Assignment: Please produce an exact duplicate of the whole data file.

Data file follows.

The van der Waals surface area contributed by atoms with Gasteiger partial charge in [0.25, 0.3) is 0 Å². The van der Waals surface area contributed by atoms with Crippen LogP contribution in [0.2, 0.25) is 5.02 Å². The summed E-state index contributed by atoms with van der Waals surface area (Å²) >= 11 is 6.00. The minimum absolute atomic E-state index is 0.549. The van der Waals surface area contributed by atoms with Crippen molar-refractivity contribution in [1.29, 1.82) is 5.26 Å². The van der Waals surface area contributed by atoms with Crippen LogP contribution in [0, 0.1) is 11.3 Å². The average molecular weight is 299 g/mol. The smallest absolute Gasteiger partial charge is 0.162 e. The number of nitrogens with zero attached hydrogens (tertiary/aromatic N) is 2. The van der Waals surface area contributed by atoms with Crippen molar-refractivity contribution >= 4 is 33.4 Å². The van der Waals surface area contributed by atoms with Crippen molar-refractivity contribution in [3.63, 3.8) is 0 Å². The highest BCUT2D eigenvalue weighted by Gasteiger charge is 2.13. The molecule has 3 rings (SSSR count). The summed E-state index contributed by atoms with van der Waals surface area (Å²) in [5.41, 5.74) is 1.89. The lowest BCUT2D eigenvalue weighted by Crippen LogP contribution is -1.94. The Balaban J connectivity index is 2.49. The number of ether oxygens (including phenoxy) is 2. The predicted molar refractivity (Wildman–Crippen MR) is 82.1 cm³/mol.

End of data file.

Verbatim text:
The van der Waals surface area contributed by atoms with Gasteiger partial charge in [0.25, 0.3) is 0 Å². The van der Waals surface area contributed by atoms with Crippen LogP contribution in [0.2, 0.25) is 5.02 Å². The summed E-state index contributed by atoms with van der Waals surface area (Å²) >= 11 is 6.00. The minimum absolute atomic E-state index is 0.549. The van der Waals surface area contributed by atoms with Crippen molar-refractivity contribution in [1.29, 1.82) is 5.26 Å². The van der Waals surface area contributed by atoms with Crippen LogP contribution in [0, 0.1) is 11.3 Å². The average molecular weight is 299 g/mol. The smallest absolute Gasteiger partial charge is 0.162 e. The number of nitrogens with zero attached hydrogens (tertiary/aromatic N) is 2. The van der Waals surface area contributed by atoms with Crippen molar-refractivity contribution >= 4 is 33.4 Å². The van der Waals surface area contributed by atoms with Crippen molar-refractivity contribution in [3.63, 3.8) is 0 Å². The highest BCUT2D eigenvalue weighted by Gasteiger charge is 2.13. The molecule has 3 rings (SSSR count). The summed E-state index contributed by atoms with van der Waals surface area (Å²) in [5.41, 5.74) is 1.89. The lowest BCUT2D eigenvalue weighted by Crippen LogP contribution is -1.94. The Balaban J connectivity index is 2.49. The number of ether oxygens (including phenoxy) is 2. The predicted molar refractivity (Wildman–Crippen MR) is 82.1 cm³/mol.